6 Steps You Must Take Before Withdrawing Any Money From Your 401(k)

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There’s no doubt that the 401(k) plan is one of the best tools Americans have to build long-term retirement wealth. But if you really want to maximize the value of the account, it’s important to fully understand all of the rules, restrictions and ramifications that come with it.

This is particularly true when it comes to withdrawing money. In some cases, taxes and penalties on distributions can be onerous. You’ll also have to factor in the damage that you’ll be doing to your long-term savings goals. Of course, you can avoid most of these problems by waiting until after you retire to take your withdrawals. Regardless of when you take money out of your 401(k), though, here are some of the steps you should take before you proceed.

Make Sure You’re of Age — or Prepare To Pay the Penalty

The biggest caveat when it comes to 401(k) withdrawals is that you’ll be hit with a 10% early distribution penalty if you take money out before you reach age 59.5. This is on top of the ordinary income tax that goes along with all regular 401(k) withdrawals. If you’re in a high-tax state, taxes and penalties could easily top 50% of your distribution, a stiff price to pay for accessing your money early.

Qualify for a Withdrawal If Not of Proper Age

The good news when it comes to avoiding the early distribution penalty is that you can’t generally access your 401(k) money before age 59.5 anyway. Exceptions are limited and include death, disability, plan termination, severance from employment and hardship withdrawals.

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Important to note, however, is that even hardship distributions are subject to the early withdrawal penalty if you’re under age 59.5. One quirky method of withdrawal that does avoid the early distribution penalty is if you take your money in a series of substantially equal payments over time.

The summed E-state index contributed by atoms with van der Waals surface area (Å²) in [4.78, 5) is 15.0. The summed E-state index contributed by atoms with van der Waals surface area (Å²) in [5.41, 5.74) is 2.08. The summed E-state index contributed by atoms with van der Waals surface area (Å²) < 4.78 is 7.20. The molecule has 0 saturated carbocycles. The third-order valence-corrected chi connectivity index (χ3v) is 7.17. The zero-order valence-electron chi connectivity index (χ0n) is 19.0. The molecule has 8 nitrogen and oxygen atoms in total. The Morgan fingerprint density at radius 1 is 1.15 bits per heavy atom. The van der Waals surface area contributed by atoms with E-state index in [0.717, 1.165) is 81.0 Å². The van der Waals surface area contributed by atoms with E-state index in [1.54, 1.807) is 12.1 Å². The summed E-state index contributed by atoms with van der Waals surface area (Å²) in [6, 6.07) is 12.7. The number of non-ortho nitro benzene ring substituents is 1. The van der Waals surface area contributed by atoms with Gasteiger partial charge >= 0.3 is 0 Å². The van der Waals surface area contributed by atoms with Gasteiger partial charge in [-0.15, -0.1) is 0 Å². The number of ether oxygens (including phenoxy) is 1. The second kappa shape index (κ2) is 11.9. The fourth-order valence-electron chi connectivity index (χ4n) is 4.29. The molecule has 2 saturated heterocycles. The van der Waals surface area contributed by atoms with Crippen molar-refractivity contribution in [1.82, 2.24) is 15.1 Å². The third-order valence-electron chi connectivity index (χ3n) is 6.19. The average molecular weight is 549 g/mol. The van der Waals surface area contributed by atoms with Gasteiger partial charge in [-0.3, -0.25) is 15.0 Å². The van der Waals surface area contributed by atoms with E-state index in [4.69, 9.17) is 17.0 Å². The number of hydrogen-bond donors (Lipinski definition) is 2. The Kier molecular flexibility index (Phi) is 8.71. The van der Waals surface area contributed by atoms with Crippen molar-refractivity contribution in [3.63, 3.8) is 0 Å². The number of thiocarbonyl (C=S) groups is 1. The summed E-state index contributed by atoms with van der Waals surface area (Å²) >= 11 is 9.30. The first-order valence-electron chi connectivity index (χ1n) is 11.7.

Understand the Tax Consequences

Even if the money you earn in your 401(k) is entirely from capital gains, you’ll still have to pay ordinary income tax on your distributions. So, for example, if your all-stock 401(k) account has $100,000 in gains and you take out the entire balance all at once — which is not advisable — you’d owe as much as 37% in federal tax on your withdrawal, plus state tax. If you instead held that money in a regular investment account, you’d only owe the long-term capital gains tax rate of either 0% or 15%, depending on your income.

Realize You’re Diminishing Your Future Balance

One often-overlooked aspect of taking money out of your 401(k) plan is that you’re sacrificing your future gains. This consequence can be larger than many people imagine.

For example, imagine you take out a $10,000 hardship withdrawal at age 35. While $10,000 may not seem like a lot of money at the time, if you had instead kept that money in your 401(k) plan and earned an 8% return on it until age 65, it would have grown to over $109,000, or almost 11 times the amount you withdrew.

You might think twice about taking out “only” $10,000 from your 401(k) at a young age if you instead imagine the $109,000 you’re essentially taking out of your future retirement account balance.

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Incorporate Your Other Sources of Income

At some point, you’ll be forced to start taking minimum distributions from your 401(k) plan. However, the IRS recently raised this age limit to 72. If you have other sources of income that can satisfy your needs, such as money from other investment accounts or Social Security, it’s generally a good idea to push your 401(k) distributions as late as possible.

This way, you can continue to enjoy tax-deferred growth in your account for longer. You can also defer the tax bill that comes with these withdrawals until a later date.

Consider a Loan If Permitted

One way to avoid the problems that come with some 401(k) distributions is to simply take a loan instead. While not all employers allow loans, they are not forbidden by the IRS.

Loans cannot exceed the lesser of 50% of your vested account balance or $50,000. But the beauty of a 401(k) loan is that you pay back both the principal and the interest to your own account, rather than your employer, a bank or any other lender. Of course, you’ll still have to deal with the fact that your money will be out of your account until you pay it back, diminishing your future returns.

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